More than Meets the Eye: Physiological Face Recognition

Research Paper Takes Top Honors at International Summer Program

Photo of BuddharajuWhen graduate student Pradeep Buddharaju boarded a plane this summer for a research program in Italy, he brought his passport.  Imagine instead that he left his passport at home, relying on a thermal camera system to recognize his unique facial physiology and pass him through customs without any paperwork.
A doctoral student in the UH Computational Physiology Lab, Buddharaju works under advisor Professor Ioannis Pavlidis, who introduced the notion of physiological face recognition, which has potential applications as described above.        

Buddharaju is furthering this work through research of his own.

"Pradeep has developed a method to extract the topology of superficial facial vasculature, and he demonstrated in a substantial data set that this is a discriminating enough feature to be used in face recognition technology," explains Pavlidis. "Among the advantages of this novel methodology are permanence and forgery resistance, issues that traditional visual face analysis methods have problems with."

Buddharaju recently presented this research at the Summer School for Advanced Studies on Biometrics for Secure Authentication, a highly selective venue where graduate students from around the world compete for entry. 
He earned the school's Outstanding Paper Award, and the relevant article will also be published by the Springer Lecture Notes Series in Computer Science, as a token of recognition of its scholastic value.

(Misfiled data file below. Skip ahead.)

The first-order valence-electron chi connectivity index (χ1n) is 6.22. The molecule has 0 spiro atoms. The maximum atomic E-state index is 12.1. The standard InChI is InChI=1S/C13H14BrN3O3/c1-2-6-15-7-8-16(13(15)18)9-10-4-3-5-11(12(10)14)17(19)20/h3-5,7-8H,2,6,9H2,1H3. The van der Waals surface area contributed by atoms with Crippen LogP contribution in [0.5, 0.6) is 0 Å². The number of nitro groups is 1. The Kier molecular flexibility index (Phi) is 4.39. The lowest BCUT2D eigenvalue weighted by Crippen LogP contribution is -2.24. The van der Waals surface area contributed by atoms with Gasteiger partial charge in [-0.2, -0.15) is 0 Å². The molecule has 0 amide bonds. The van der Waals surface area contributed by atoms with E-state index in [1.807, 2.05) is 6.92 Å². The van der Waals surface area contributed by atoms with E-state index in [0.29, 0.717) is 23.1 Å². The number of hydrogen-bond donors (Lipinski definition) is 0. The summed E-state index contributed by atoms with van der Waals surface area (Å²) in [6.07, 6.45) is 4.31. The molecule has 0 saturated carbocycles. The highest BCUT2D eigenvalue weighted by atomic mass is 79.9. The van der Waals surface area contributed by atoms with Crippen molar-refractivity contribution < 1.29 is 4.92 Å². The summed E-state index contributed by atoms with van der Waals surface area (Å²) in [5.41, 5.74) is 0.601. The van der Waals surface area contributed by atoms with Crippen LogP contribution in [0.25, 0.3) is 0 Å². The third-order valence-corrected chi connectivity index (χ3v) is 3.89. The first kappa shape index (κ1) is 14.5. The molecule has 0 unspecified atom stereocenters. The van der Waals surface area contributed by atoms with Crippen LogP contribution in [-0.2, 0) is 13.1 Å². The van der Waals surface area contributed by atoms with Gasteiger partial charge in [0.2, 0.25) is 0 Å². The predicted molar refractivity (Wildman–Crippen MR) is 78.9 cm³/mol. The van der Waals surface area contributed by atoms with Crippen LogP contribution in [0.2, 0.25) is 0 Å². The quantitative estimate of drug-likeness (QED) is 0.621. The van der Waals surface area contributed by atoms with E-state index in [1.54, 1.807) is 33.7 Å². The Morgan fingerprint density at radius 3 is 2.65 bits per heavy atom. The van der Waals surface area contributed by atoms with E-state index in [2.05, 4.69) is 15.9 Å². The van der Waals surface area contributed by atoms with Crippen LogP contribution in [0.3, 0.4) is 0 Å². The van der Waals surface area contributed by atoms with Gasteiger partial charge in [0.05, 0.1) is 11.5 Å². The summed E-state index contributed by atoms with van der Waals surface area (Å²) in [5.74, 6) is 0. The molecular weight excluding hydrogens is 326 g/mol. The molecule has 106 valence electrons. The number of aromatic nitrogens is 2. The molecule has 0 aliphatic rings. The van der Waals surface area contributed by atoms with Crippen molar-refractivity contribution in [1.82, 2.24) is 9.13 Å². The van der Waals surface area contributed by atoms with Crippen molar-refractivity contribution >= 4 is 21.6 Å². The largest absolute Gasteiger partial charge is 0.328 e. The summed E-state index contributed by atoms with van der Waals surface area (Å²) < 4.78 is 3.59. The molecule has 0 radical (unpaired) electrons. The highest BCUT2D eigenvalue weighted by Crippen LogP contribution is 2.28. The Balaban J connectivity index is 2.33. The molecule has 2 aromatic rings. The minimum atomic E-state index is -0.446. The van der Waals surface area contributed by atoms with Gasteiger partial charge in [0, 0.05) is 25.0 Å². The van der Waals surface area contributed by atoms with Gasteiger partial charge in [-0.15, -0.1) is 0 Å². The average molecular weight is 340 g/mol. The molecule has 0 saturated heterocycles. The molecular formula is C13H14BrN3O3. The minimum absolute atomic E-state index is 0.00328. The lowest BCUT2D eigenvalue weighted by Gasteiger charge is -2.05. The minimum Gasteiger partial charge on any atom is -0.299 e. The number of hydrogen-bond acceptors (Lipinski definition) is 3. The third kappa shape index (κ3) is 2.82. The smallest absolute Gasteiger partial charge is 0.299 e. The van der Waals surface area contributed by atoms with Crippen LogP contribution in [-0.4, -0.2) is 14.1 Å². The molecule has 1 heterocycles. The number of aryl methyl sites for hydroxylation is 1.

"The methodological development is elegant and surprisingly mature for a junior Ph.D. student," says Pavlidis. "Therefore, it is no wonder that Pradeep is the author of four book chapters, a journal article in a top engineering journal (I.F. 4.0), and five refereed conference papers, ahead of defending his Ph.D. proposal."

Pradeep Buddharaju received his master's degree in Computer Science from UH in December 2005. 

"Pradeep's success is due to his talent and nonstop hard work. He juggles research in a highly competitive environment at the Computational Physiology Lab, an internship at Honeywell Laboratories every summer, and additional commitments associated with participation in prestigious forums like the School on Advanced Biometrics. He is an example of a new generation of world-class graduate students populating the ranks of the Computer Science Department at the University of Houston," says Pavlidis.

Pradeep's research is funded by National Science Foundation and Department of Defense grants of Professor Pavlidis.  For more information, please visit